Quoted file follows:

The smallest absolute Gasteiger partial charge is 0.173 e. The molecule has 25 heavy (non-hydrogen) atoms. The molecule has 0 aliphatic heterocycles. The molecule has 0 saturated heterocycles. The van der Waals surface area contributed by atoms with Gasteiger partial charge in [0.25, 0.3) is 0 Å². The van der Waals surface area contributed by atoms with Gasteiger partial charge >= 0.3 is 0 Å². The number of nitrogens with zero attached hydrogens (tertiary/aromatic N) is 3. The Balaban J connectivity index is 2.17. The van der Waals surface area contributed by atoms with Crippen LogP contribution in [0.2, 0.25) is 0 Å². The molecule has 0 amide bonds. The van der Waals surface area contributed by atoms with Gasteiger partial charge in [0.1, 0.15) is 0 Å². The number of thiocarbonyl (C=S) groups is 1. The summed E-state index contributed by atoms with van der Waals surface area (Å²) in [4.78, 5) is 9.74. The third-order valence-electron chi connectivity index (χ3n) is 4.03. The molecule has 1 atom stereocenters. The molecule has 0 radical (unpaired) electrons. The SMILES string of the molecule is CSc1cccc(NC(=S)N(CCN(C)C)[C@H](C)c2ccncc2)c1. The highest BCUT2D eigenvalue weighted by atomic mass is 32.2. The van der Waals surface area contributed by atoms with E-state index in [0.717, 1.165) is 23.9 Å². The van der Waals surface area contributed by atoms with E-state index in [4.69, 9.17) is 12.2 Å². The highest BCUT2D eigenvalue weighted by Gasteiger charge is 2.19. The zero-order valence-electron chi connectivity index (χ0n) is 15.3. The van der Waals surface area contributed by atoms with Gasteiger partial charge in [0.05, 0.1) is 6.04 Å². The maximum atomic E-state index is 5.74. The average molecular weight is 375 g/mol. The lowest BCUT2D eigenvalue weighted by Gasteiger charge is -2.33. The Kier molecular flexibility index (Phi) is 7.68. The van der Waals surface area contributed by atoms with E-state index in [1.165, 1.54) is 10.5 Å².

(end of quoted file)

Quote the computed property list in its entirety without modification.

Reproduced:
The smallest absolute Gasteiger partial charge is 0.173 e. The molecule has 25 heavy (non-hydrogen) atoms. The molecule has 0 aliphatic heterocycles. The molecule has 0 saturated heterocycles. The van der Waals surface area contributed by atoms with Gasteiger partial charge in [0.25, 0.3) is 0 Å². The van der Waals surface area contributed by atoms with Gasteiger partial charge >= 0.3 is 0 Å². The number of nitrogens with zero attached hydrogens (tertiary/aromatic N) is 3. The Balaban J connectivity index is 2.17. The van der Waals surface area contributed by atoms with Crippen LogP contribution in [0.2, 0.25) is 0 Å². The molecule has 0 amide bonds. The van der Waals surface area contributed by atoms with Gasteiger partial charge in [0.1, 0.15) is 0 Å². The number of thiocarbonyl (C=S) groups is 1. The summed E-state index contributed by atoms with van der Waals surface area (Å²) in [4.78, 5) is 9.74. The third-order valence-electron chi connectivity index (χ3n) is 4.03. The molecule has 1 atom stereocenters. The molecule has 0 radical (unpaired) electrons. The SMILES string of the molecule is CSc1cccc(NC(=S)N(CCN(C)C)[C@H](C)c2ccncc2)c1. The highest BCUT2D eigenvalue weighted by atomic mass is 32.2. The van der Waals surface area contributed by atoms with E-state index in [0.717, 1.165) is 23.9 Å². The van der Waals surface area contributed by atoms with E-state index in [4.69, 9.17) is 12.2 Å². The highest BCUT2D eigenvalue weighted by Gasteiger charge is 2.19. The zero-order valence-electron chi connectivity index (χ0n) is 15.3. The van der Waals surface area contributed by atoms with Gasteiger partial charge in [0.05, 0.1) is 6.04 Å². The maximum atomic E-state index is 5.74. The average molecular weight is 375 g/mol. The lowest BCUT2D eigenvalue weighted by Gasteiger charge is -2.33. The Kier molecular flexibility index (Phi) is 7.68. The van der Waals surface area contributed by atoms with E-state index in [1.165, 1.54) is 10.5 Å².